Lidar mapping study reveals vast landscape modifications that still influence construction and farming.
A lidar mapping study using a cutting-edge aerial mapping technology shows ancient residents of Teotihuacan moved astonishing quantities of soil and bedrock for construction and reshaped the landscape in a way that continues to influence the contours of modern activities in this part of Mexico. The work is published in the open-access journal, PLOS One.
The paper also shows how Teotihuacan’s engineers re-routed two rivers to align with points of astronomical significance, identified hundreds of previously unknown architectural features, and documented over 200 archaeological features that have been destroyed by mining and urbanization since the 1960s.
“We don’t live in the past, but we live with the legacies of past actions. In a monumental city like Teotihuacan, the consequences of those actions are still fresh on the landscape,” said first author Nawa Sugiyama, a professor of anthropology at UC Riverside.
Teotihuacan, about 25 miles northeast of modern Mexico City, was the largest city in the Americas and one of the largest anywhere in the ancient world. It existed from about 100 BCE-550 CE— about 1,000-2,000 years ago— and covered 8 square miles. At its height, it consisted of numerous pyramids, plazas, and well-designed residential and commercial neighborhoods housing a population of around 100,000. Some of the pyramids and other structures are visible above ground today, but most of the city’s remains lie buried beneath modern fields, buildings, and other activity areas.
To map the below-ground parts of Teotihuacan, Nawa Sugiyama and co-authors Saburo Sugiyama at Arizona State University; Tanya Catignani at George Mason University; Adrian S. Z. Chase at Claremont University; and Juan C. Fernandez-Diaz at Houston University used lidar, a mapping technology that measures the amount of time it takes light from a laser to bounce back from an object. Archaeologists often use lidar to discover buried features covered by dense forests or open fields but rarely deploy the technology where archaeological remains lie beneath urban areas.
“Lidar is often perceived as revolutionary tool to find ancient features hidden in plain sight, but we found the lidar map to be extremely messy and hard to interpret. Many of the features we identified were modern with ancient roots. But then we realized there is a far more interesting story behind this trend,” said Nawa Sugiyama.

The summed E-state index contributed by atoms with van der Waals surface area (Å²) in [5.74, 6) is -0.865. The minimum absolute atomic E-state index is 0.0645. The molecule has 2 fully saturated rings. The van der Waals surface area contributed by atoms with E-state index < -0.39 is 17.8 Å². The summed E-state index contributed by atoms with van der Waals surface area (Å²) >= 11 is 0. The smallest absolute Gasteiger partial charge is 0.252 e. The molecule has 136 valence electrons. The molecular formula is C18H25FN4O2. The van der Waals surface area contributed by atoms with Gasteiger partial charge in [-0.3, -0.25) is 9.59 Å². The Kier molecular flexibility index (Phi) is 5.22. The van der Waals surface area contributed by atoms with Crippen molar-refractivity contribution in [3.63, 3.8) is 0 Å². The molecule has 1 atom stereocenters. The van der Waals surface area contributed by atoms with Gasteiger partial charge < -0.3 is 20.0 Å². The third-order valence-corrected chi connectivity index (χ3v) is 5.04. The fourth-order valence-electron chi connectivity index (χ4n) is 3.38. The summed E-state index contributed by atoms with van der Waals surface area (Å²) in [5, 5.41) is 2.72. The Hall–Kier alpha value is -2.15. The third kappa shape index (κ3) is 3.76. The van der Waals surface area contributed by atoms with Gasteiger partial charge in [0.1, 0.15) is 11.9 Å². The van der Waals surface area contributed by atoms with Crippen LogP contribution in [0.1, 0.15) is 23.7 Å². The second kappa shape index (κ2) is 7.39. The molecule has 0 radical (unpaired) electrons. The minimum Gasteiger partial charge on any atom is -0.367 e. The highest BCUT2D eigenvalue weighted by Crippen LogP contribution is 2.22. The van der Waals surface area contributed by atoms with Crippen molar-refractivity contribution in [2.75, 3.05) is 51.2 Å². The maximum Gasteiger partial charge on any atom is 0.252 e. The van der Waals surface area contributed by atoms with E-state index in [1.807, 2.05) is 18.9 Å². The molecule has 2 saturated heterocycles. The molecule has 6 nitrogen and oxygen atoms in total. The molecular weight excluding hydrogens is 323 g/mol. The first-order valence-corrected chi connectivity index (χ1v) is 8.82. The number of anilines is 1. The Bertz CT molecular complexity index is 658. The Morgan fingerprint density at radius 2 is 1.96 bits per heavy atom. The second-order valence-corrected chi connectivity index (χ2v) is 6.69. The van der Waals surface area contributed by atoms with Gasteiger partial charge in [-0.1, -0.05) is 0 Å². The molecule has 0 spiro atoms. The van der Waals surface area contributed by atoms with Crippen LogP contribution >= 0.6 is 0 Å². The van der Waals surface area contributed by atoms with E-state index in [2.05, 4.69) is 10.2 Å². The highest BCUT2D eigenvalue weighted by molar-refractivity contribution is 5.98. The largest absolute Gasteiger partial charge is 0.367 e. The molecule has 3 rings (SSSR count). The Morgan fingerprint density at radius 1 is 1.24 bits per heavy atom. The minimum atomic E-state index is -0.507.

Because the sheer scale of construction at Teotihuacan suggested massive modification of the ancient landscape, Sugiyama’s group thought that lidar could help elucidate the relationship between the layout of Teotihuacan and modern activities that overlay it. The researchers confirmed the lidar findings with surveys by foot and comparisons to previous mapping efforts.
They found that the builders of Teotihuacan leveled the ground down to the bedrock and, in some cases, quarried the bedrock itself to use as construction and fill material. In just one portion of the city, called the Plaza of the Columns Complex, the authors calculated that roughly 372,056 square meters of artificial ground accumulated over the course of roughly 300 years of construction that had been quarried elsewhere in the Teotihuacan Valley. In three of the main pyramid complexes, the authors estimate that 2,423,411 square meters of rock, dirt, and adobe had been used.
This major reshaping of the landscape affects the arrangement of modern construction and activities. The authors found that 65% of urban areas contained property or modern features that aligned orthogonally within 3 degrees of 15 degrees east of astronomical north— the same alignment as Teotihuacan. Rock fences were built along areas that lidar and excavation revealed to have underground ancient walls that made modern-day plowing difficult.
Teotihuacan engineers also rerouted the Rio San Juan and the San Lorenzo River, which cross the city. Rio San Juan follows the Teotihuacan orientation for 3 km as it traverses the city center while the San Lorenzo River has a very distinct orientation, 8 degrees south of astronomical east for 4.9 km. Previous research has interpreted them as major canals of symbolic and calendric significance.
The lidar map also showed that other sections of canals and rivers, many still actively used today, were altered at various points along its course, frequently coinciding with the Teotihuacan directionalities. A total of 16.9 km of the hydrological systems visible on the modern terrain had origins in the Early Classic Teotihuacan landscape.
On the lidar map, the group identified 298 features and 5,795 human-made terraces that had not been previously recorded. However, they also identified over 200 known features that have been destroyed by mining since 2015.
“We can’t fight modern urbanization. The lidar map provides a snapshot of these ancient features that are being abolished at an alarming rate that would otherwise go unnoticed. It’s one of many ways we can preserve our heritage landscape,” said Nawa Sugiyama.
The authors plan to use their lidar map to create a three-dimensional geospatial database that allows them to visualize stratigraphic and surface data, natural and artificial features, and to document the true extent of humans as geomorphic agents over long periods of time in the Teotihuacan Valley.
Reference: “Humans as geomorphic agents: Lidar detection of the past, present and future of the Teotihuacan Valley, Mexico” by Nawa Sugiyama, Saburo Sugiyama, Tanya Catignani, Adrian S. Z. Chase and Juan C. Fernandez-Diaz, 20 September 2021, PLOS One.